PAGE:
March 20 (Bloomberg) -- Beats Music, the subscription streaming service started by Jimmy Iovine and Dr. Dre, signed up about 1,000 paying subscribers a day in its first month, people with knowledge of the situation said.
The company enrolled about 28,000 customers to the $9.99-a-month music service before free trials with AT&T Inc. began contributing subscribers, said the people, who requested anonymity because the information is private. Beats Music provided the figures to investors in February, they said.
The AT&T tie-in created a pipeline of 750,000 potential subscribers who signed up for 30-day and 90-day free trials starting Jan. 31, the people said. As those trials end, more than 70 percent are converting to paid subscribers, they said. For Beats Music to eventually become profitable, the company will need at least 5 million paying customers, based on an estimate from Recon Analytics in Boston.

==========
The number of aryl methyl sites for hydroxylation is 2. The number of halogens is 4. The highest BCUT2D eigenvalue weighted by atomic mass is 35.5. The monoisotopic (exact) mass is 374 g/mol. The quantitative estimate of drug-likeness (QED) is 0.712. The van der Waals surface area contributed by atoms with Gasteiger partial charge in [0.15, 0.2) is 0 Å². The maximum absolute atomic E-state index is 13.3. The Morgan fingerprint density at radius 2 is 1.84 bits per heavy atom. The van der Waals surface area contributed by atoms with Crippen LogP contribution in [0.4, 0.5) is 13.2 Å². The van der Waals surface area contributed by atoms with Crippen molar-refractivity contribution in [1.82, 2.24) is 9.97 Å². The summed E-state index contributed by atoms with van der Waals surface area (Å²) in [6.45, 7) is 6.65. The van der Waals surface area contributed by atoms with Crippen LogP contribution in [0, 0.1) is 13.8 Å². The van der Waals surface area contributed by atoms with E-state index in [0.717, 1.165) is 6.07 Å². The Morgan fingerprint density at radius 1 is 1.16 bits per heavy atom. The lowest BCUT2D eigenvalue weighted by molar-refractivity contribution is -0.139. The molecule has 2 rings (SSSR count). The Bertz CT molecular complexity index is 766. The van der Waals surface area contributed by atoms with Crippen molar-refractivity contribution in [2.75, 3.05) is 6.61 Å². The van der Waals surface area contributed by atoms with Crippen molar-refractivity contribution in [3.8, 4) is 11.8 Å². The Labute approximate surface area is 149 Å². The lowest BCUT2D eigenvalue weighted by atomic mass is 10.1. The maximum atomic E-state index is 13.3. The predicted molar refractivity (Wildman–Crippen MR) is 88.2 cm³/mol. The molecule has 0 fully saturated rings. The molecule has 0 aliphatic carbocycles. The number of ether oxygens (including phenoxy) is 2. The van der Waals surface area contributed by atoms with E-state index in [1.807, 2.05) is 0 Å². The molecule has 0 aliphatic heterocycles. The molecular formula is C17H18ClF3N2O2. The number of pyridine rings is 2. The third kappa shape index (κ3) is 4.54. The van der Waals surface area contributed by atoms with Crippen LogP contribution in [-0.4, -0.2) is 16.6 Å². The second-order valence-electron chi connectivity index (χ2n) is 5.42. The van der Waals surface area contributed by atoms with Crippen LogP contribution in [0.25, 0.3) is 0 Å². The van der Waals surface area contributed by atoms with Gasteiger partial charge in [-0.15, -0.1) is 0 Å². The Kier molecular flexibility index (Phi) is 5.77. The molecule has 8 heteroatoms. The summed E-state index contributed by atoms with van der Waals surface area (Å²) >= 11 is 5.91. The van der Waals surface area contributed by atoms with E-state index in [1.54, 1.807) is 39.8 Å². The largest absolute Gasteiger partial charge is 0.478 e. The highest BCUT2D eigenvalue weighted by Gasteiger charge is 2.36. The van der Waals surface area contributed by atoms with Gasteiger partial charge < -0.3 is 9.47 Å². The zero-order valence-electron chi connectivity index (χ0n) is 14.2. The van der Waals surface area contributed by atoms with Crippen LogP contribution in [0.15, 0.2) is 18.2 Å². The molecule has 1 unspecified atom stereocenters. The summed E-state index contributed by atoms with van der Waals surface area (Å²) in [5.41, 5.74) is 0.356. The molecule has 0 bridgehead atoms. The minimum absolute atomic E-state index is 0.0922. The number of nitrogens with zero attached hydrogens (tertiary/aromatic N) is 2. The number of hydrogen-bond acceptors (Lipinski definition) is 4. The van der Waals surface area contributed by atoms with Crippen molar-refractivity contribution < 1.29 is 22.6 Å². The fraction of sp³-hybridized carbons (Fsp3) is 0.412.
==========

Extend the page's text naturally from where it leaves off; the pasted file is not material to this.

“My first goal is 500,000 people and we’ll kill ourselves to get there,” Iovine said in a January interview.
Sarah Joyce, a spokeswoman for Santa Monica, California-based Beats Music, declined to comment yesterday on subscriber and trial figures, as did Steven Schwadron, a spokesman for Dallas-based AT&T at Fleishman Hillard Inc.
Beats Music’s strategy is to promote the service, which began on Jan. 21, through partnerships. Target Co. provided 30-day trials to some electronics and entertainment shoppers, while talk-show host Ellen DeGeneres touted Beats on air.
In addition to individual plans, AT&T exclusively offers a Beats Music family plan that provides access to as many as five people on each account for $14.99 a month after the 90-day trial. Those trials start ending in May.
Once the free period ends, customers are billed for the service. AT&T, which is promoting Beats Music in its television commercials, is signing up music-streaming customers online and at its retail stores.
Beats Music is challenging industry-leader Spotify Ltd. with playlists created by music experts. So far, most songs played on Beats Music are from curated lists and a feature that generates selections after a listener completes a sentence, two of the people said.
To contact the reporter on this story: Andy Fixmer in Los Angeles at firstname.lastname@example.org
To contact the editors responsible for this story: Anthony Palazzo at email@example.com Rob Golum, Stephen West